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Thursday, September 03, 2015

Legislative Nostalgia, Part Six

From the Carthage (IL) Republican, (which, ironically, favored the Democratic party):


RECROWNING OF THE CZAR
The nomination of Hon. Thomas B. Reed for speaker by the republican caucus was forseen a year ago, and only a languid interest can attach to that circumstance.  What he would say in accepting the nomination, equivalent to an election, could not be anticipated.  Reed is a humorist, as well as a despot, and is, or has been, capable of surprised.  It was, therefore, by no means certain that a man of his nimble wit might not say something readable in his speech.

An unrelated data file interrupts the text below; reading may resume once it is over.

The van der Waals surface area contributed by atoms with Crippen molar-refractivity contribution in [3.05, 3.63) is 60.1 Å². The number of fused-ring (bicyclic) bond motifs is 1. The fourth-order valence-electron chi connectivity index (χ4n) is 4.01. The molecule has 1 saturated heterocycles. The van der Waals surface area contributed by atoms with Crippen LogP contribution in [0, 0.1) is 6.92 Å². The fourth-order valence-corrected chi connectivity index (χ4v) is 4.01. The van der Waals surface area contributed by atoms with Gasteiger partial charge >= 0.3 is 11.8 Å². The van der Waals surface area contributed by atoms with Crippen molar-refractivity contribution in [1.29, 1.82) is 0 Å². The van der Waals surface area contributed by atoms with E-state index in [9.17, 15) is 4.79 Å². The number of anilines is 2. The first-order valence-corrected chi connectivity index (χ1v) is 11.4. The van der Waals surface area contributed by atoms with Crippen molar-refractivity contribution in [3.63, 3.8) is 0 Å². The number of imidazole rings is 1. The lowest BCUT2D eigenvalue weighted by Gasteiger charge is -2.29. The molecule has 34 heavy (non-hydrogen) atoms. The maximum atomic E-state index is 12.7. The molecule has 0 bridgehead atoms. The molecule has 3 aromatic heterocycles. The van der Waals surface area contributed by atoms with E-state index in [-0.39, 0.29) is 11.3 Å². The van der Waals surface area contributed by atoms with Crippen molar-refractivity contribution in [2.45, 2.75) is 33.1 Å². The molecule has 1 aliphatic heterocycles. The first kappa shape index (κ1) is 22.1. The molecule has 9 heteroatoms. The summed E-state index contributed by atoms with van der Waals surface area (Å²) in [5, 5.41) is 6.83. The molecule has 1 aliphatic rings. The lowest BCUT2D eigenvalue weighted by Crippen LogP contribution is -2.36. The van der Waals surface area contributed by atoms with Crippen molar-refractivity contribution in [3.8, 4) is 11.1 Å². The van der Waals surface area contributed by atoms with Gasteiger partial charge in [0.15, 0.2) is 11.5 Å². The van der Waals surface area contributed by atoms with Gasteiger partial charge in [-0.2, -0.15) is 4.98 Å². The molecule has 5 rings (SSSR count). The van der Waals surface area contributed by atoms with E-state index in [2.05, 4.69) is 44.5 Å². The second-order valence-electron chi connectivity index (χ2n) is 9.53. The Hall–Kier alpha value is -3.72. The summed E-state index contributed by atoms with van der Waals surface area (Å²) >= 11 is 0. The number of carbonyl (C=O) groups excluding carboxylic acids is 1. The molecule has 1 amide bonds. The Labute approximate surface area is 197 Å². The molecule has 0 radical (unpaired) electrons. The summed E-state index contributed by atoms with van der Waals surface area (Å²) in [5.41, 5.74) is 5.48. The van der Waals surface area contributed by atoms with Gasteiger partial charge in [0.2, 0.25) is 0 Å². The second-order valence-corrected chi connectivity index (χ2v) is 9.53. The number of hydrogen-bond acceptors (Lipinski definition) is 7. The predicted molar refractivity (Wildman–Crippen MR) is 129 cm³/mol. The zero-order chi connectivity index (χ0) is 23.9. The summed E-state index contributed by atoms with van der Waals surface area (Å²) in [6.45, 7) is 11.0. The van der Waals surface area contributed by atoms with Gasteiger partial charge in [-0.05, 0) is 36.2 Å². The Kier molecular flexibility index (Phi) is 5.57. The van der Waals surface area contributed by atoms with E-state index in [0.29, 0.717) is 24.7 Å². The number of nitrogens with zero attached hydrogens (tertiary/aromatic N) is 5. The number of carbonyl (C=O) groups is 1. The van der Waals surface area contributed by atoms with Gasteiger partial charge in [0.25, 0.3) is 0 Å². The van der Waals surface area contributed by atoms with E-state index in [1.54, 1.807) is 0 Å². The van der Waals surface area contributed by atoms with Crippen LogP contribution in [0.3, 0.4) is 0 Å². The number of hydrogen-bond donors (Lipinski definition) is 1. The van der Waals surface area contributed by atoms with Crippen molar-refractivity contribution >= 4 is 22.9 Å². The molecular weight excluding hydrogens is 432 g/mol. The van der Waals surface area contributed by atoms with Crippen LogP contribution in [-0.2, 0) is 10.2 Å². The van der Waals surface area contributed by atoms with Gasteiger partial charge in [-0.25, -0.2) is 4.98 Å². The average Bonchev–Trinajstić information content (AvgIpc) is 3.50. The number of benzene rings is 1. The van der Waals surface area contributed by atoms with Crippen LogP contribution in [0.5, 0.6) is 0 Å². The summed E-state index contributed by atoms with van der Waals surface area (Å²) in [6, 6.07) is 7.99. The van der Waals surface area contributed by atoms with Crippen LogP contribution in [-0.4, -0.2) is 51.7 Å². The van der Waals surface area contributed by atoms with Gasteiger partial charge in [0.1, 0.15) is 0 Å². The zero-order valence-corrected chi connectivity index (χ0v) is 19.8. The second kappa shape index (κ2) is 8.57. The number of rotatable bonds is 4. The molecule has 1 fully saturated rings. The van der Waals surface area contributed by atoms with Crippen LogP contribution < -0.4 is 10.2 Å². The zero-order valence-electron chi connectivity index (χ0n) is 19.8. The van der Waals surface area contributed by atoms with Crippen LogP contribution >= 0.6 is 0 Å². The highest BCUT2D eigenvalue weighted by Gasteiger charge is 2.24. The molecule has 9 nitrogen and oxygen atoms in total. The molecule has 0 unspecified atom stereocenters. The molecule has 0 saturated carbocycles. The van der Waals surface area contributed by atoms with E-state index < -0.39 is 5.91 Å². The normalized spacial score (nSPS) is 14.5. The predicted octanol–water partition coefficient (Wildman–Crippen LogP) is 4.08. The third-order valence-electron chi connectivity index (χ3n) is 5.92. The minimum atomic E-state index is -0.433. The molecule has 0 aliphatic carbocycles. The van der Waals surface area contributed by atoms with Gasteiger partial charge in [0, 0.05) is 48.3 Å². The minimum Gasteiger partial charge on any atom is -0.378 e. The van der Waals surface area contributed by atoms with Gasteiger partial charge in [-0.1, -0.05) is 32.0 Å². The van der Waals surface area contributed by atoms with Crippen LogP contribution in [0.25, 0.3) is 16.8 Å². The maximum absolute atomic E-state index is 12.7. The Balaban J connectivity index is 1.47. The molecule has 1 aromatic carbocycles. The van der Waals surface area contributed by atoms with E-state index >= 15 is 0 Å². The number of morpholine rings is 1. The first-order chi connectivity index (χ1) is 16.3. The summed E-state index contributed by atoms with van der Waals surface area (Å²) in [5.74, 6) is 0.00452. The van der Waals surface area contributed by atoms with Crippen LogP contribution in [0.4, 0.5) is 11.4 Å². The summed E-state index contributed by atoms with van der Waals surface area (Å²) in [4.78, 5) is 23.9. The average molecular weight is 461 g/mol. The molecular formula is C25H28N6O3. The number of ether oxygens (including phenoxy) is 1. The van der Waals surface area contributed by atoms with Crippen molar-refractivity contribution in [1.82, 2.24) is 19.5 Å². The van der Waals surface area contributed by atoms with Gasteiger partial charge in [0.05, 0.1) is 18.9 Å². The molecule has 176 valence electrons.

Power, however, brings responsibility, and responsibility begets conservatism.  There is little of the flavor of the Romanoff in the czar's latest utterances.  Not only has he a lively recollection of the manner in which he wrecked his party in the session of congress which began six years ago, but he is now {1896}a candidate for the presidency.  Somehow it has come to be a sort of axiom among the theological disputants of a former age, in their frank and free ecclesiastical billingsgate, called "dumb dogs," are available for presidential nominations.  When it is not possible for them to be wholly dumb, they open their mouths to enumerate platitudes or deal in generalities that are absolutely unintelligible in their application to current problems.